The Daily Mail has still not recovered from the vote of the National Association of Head Teachers to join classroom assistants, admin staff, dinner ladies etc. in the one-day strike tomorrow week against the planned cuts in pensions.
The strike will be marked in Derry by a march from Altnagelvin to Guildhall Square at noon organised by the NI Public Sector Alliance and a Trades Council rally in Guildhall Square at 1pm. The fact that head teachers are coming out is an indication of the depth of the anger across the public sector.
Head teachers used to be the epitome of moderation and respectability, moaned the Daily Mail. But now they have become “the Scargills of the school rooms”. The Mail seem to believe that this designation would be damaging to the teachers’ reputations. Strange.
Admittedly, the Tory-Lib Dem Government has had some success on the pensions issue, managing to convince significant numbers that public sector pensions are “gold-plated” and a burden on tax-payers generally.
Under the Tory proposals - passed on by the Executive without a whimper of complaint a couple of weeks back - a teacher earning £21,000 will have to pay an extra £732 a year - £61 a month - in contributions. If the same teacher works on for 36 years and retires on a salary of £41,000, he or she will find their pension entitlement slashed from £18,000 to £13,000.
A part-time nurse on £17,000 would have to come up with an extra £100 a month.
How are public sector workers, many rearing families, expected to find this sort of money when they are already subjected to a three-year pay freeze - which, with annual inflation heading for five percent, amounts to a huge wage cut – and are confronted with soaring food and fuel prices as well?
The average public-sector pension is under £5,000 a year.
The truth is that, contrary to the relentless propaganda, there is no pensions crisis. The money is there. Indeed, because of the different ways national systems have developed, there is more money in UK pension funds than in the combined funds of the Eurozone countries.
This year, more than £20 billion will be spent on tax relief on contributions. Of this, more than half, £11 billion, will go to the top 10 percent of taxpayers. If even half of that went into the State system, it would be enough to bring the basic State pension up to £110 a week.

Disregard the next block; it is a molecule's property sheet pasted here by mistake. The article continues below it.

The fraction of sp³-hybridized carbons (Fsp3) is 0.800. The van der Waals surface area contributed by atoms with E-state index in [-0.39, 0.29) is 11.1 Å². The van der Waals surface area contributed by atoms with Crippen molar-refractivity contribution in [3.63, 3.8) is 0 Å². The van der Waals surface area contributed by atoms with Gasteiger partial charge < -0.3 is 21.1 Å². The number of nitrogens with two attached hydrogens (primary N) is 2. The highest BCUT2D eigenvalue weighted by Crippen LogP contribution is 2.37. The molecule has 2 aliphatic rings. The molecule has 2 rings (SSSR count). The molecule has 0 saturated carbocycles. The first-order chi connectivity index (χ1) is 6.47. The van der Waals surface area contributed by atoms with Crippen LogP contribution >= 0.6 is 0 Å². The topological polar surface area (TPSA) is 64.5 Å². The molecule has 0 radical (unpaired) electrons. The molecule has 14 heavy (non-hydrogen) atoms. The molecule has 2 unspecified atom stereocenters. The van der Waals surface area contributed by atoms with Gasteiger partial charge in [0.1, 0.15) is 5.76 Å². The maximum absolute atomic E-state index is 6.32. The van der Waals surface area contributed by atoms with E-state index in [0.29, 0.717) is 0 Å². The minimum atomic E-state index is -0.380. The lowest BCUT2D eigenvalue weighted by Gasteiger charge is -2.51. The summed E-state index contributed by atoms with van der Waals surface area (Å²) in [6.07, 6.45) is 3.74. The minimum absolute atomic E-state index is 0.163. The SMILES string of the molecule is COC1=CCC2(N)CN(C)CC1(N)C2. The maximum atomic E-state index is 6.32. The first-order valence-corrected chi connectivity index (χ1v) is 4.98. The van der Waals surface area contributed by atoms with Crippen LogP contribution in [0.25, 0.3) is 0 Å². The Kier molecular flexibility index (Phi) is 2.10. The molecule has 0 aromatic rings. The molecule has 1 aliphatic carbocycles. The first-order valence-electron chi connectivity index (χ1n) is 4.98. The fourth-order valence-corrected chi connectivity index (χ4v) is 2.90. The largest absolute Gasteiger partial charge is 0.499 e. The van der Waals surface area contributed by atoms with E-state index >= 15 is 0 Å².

Or take national insurance. Contributions are set at 11 percent for salaries between £4,888 and £32,760, then one percent on pay above that figure. If you are earning a million a year, you’ll have to cough up £12,800.
But if you were paying at the same rate as the vast majority on all of your earnings, that figure would rise to £110,000. A lot of money, right enough. But if you are on a million a year you can afford it a lot more comfortably than the nurse who has to come up with a hundred extra a month.
Not only would this be fairer, it would raise an extra £10 billion a year.
But that’s seen by the elite as utterly unthinkable. Not only would the people they associate with foam with outrage, the cream of British entrepreneurial talent would take their unique managerial gifts elsewhere.
Would they indeed? And in what way would we miss them? These are the people who have been running the show throughout the period of slowdown, recession and the slide towards national bankruptcy. I sometimes get to thinking that our dog could do better, and we don’t even have a dog.
Put it in your diary or just lodge it in your mind now: Trades Council rally a week from tomorrow, Guildhall Square at one.
If thousands show, and commensurate crowds turn out at the hundreds (literally) of similar gatherings across the UK, we will have shown, most importantly to ourselves, that we can win this one.
Read more from Eamonn McCann in the Journal every Tuesday